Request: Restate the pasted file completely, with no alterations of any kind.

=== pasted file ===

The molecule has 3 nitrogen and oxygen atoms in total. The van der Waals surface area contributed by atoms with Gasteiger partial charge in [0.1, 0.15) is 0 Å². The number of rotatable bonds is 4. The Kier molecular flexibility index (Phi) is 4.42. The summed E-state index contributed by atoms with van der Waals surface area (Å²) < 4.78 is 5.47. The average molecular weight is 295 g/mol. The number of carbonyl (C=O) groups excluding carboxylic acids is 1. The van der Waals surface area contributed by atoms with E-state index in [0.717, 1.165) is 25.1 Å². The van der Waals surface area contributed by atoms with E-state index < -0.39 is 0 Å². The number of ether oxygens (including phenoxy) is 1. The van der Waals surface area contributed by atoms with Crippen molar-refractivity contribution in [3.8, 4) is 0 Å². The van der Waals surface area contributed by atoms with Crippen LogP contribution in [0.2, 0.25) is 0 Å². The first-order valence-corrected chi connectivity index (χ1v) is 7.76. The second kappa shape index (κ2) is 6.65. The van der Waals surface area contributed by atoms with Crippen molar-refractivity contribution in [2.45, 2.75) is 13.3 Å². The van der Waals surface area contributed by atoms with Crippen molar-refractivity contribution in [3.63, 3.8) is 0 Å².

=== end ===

The molecule has 3 nitrogen and oxygen atoms in total. The van der Waals surface area contributed by atoms with Gasteiger partial charge in [0.1, 0.15) is 0 Å². The number of rotatable bonds is 4. The Kier molecular flexibility index (Phi) is 4.42. The summed E-state index contributed by atoms with van der Waals surface area (Å²) < 4.78 is 5.47. The average molecular weight is 295 g/mol. The number of carbonyl (C=O) groups excluding carboxylic acids is 1. The van der Waals surface area contributed by atoms with E-state index in [0.717, 1.165) is 25.1 Å². The van der Waals surface area contributed by atoms with E-state index < -0.39 is 0 Å². The number of ether oxygens (including phenoxy) is 1. The van der Waals surface area contributed by atoms with Crippen molar-refractivity contribution in [3.8, 4) is 0 Å². The van der Waals surface area contributed by atoms with Crippen LogP contribution in [0.2, 0.25) is 0 Å². The first-order valence-corrected chi connectivity index (χ1v) is 7.76. The second kappa shape index (κ2) is 6.65. The van der Waals surface area contributed by atoms with Crippen molar-refractivity contribution in [2.45, 2.75) is 13.3 Å². The van der Waals surface area contributed by atoms with Crippen molar-refractivity contribution in [3.63, 3.8) is 0 Å².